By: Kayla Madison
Depression affects school differently for everyone. Usually, lower grades are one the first noticeable signs. Sometimes though, unfortunately, it’s easier for parents/teachers/family members to miss this sign of mental illness. It’s a common thing to think that “It’s just a teenager thing/ it’s just a phase”, but a drop of grades can be a clear sign that there’s more that meets the eye.
The some possible symptoms of how depression can affect school are: difficulty concentrating – resulting in poor work on assignments and exams, trouble with organizing and time management, hypersensitivity – that could lead to emotions out of whack and not good interactions socially, forgetfulness, and decreased self esteem. These are just quick little signs that show how difficult school can be when depressed, because of these things they could significantly affect your school life.
Depression at school can affect your perception of yourself at school, failing an assignment could worsen the thought that you’re dumb, or can’t do anything right, and it becomes a self perpetuating cycle. Memory is also impaired, which becomes especially hard when taking tests or exams, affecting grades.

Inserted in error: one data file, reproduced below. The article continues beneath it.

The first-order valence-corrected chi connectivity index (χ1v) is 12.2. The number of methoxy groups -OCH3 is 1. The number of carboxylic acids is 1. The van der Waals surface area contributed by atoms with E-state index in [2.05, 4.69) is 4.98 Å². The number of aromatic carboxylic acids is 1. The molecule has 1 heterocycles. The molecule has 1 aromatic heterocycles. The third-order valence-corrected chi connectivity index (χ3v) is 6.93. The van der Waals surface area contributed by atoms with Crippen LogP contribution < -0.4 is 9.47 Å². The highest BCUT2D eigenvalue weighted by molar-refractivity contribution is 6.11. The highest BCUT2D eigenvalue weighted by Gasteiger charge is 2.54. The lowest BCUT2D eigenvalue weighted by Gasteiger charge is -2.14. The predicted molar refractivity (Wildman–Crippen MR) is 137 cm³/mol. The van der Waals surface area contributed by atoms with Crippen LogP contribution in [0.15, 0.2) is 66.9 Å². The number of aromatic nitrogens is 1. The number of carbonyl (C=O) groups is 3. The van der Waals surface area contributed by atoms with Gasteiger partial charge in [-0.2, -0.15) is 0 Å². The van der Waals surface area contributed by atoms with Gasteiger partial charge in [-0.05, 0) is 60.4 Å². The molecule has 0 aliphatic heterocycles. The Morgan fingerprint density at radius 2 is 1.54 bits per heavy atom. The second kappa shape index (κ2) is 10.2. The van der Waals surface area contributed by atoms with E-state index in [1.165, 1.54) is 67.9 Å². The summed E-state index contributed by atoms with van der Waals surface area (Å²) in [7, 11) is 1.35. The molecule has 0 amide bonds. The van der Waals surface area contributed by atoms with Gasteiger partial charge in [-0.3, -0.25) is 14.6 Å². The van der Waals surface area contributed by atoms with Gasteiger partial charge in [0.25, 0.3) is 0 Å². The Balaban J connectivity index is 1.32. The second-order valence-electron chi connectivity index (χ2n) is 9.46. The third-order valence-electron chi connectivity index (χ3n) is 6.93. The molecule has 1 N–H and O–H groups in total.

As someone who struggles with depression, my position is a lot like this: I become unmotivated to do anything and I end up having bad grades or attendance. I don’t want to do anything involving school, and I usually just wait it out because there are no methods out of that kind of thinking. That almost always sucks for me because then I have to end up making up credits, which is extremely hard when you’re depressed, and I’m almost a senior and it’s really messing a lot of things up for me. When you feel like this you should mainly talk to your teachers, or counselors, and see if there’s anything you can do to prevent things like credit recovery or summer school.